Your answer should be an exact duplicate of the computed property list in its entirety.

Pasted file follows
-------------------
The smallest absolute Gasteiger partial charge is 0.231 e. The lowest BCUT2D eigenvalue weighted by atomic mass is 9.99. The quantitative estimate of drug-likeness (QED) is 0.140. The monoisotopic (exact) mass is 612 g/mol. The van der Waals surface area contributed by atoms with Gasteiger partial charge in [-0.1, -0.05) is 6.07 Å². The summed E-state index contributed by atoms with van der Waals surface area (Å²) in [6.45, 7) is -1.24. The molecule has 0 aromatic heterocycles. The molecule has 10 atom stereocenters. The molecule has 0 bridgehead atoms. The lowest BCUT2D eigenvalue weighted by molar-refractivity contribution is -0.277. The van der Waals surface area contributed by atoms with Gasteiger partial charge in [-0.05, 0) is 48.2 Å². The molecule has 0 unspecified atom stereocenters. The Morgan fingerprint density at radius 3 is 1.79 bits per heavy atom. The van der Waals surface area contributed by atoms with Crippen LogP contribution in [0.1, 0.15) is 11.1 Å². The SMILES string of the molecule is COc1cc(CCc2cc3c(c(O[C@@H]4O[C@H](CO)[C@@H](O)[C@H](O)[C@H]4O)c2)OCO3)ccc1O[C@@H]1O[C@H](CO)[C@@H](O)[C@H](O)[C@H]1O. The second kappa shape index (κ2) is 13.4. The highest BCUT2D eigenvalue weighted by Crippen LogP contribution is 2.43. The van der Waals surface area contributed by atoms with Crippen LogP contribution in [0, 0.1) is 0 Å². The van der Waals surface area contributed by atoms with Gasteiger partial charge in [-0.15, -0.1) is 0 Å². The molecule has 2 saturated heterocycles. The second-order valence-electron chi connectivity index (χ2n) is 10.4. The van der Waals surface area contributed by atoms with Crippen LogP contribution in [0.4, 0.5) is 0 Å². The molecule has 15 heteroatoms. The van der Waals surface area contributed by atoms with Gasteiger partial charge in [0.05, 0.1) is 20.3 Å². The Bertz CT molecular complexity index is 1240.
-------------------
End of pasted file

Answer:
The smallest absolute Gasteiger partial charge is 0.231 e. The lowest BCUT2D eigenvalue weighted by atomic mass is 9.99. The quantitative estimate of drug-likeness (QED) is 0.140. The monoisotopic (exact) mass is 612 g/mol. The van der Waals surface area contributed by atoms with Gasteiger partial charge in [-0.1, -0.05) is 6.07 Å². The summed E-state index contributed by atoms with van der Waals surface area (Å²) in [6.45, 7) is -1.24. The molecule has 0 aromatic heterocycles. The molecule has 10 atom stereocenters. The molecule has 0 bridgehead atoms. The lowest BCUT2D eigenvalue weighted by molar-refractivity contribution is -0.277. The van der Waals surface area contributed by atoms with Gasteiger partial charge in [-0.05, 0) is 48.2 Å². The molecule has 0 unspecified atom stereocenters. The Morgan fingerprint density at radius 3 is 1.79 bits per heavy atom. The van der Waals surface area contributed by atoms with Crippen LogP contribution in [0.1, 0.15) is 11.1 Å². The SMILES string of the molecule is COc1cc(CCc2cc3c(c(O[C@@H]4O[C@H](CO)[C@@H](O)[C@H](O)[C@H]4O)c2)OCO3)ccc1O[C@@H]1O[C@H](CO)[C@@H](O)[C@H](O)[C@H]1O. The second kappa shape index (κ2) is 13.4. The highest BCUT2D eigenvalue weighted by Crippen LogP contribution is 2.43. The van der Waals surface area contributed by atoms with Crippen LogP contribution in [0, 0.1) is 0 Å². The van der Waals surface area contributed by atoms with Gasteiger partial charge in [-0.15, -0.1) is 0 Å². The molecule has 2 saturated heterocycles. The second-order valence-electron chi connectivity index (χ2n) is 10.4. The van der Waals surface area contributed by atoms with Crippen LogP contribution in [0.4, 0.5) is 0 Å². The molecule has 15 heteroatoms. The van der Waals surface area contributed by atoms with Gasteiger partial charge in [0.05, 0.1) is 20.3 Å². The Bertz CT molecular complexity index is 1240.